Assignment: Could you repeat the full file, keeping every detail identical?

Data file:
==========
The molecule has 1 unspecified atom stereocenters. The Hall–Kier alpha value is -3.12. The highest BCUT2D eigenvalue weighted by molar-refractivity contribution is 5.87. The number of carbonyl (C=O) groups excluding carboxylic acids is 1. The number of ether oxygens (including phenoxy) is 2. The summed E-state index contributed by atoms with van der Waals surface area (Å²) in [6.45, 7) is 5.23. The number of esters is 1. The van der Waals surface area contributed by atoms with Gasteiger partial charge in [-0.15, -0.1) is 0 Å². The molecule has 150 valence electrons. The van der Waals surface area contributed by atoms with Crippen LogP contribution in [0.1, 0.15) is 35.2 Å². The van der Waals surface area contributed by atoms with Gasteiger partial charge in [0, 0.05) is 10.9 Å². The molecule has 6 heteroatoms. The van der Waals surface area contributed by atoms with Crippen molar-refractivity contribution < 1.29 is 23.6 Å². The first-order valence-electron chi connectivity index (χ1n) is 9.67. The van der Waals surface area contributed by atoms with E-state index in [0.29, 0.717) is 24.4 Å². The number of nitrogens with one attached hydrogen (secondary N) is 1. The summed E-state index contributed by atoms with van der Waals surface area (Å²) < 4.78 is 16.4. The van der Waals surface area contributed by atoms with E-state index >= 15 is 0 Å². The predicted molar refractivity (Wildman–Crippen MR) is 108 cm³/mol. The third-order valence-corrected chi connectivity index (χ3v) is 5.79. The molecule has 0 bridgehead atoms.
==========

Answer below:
The molecule has 1 unspecified atom stereocenters. The Hall–Kier alpha value is -3.12. The highest BCUT2D eigenvalue weighted by molar-refractivity contribution is 5.87. The number of carbonyl (C=O) groups excluding carboxylic acids is 1. The number of ether oxygens (including phenoxy) is 2. The summed E-state index contributed by atoms with van der Waals surface area (Å²) in [6.45, 7) is 5.23. The number of esters is 1. The van der Waals surface area contributed by atoms with Gasteiger partial charge in [-0.15, -0.1) is 0 Å². The molecule has 150 valence electrons. The van der Waals surface area contributed by atoms with Crippen LogP contribution in [0.1, 0.15) is 35.2 Å². The van der Waals surface area contributed by atoms with Gasteiger partial charge in [0, 0.05) is 10.9 Å². The molecule has 6 heteroatoms. The van der Waals surface area contributed by atoms with Crippen molar-refractivity contribution < 1.29 is 23.6 Å². The first-order valence-electron chi connectivity index (χ1n) is 9.67. The van der Waals surface area contributed by atoms with E-state index in [0.29, 0.717) is 24.4 Å². The number of nitrogens with one attached hydrogen (secondary N) is 1. The summed E-state index contributed by atoms with van der Waals surface area (Å²) < 4.78 is 16.4. The van der Waals surface area contributed by atoms with E-state index >= 15 is 0 Å². The predicted molar refractivity (Wildman–Crippen MR) is 108 cm³/mol. The third-order valence-corrected chi connectivity index (χ3v) is 5.79. The molecule has 0 bridgehead atoms.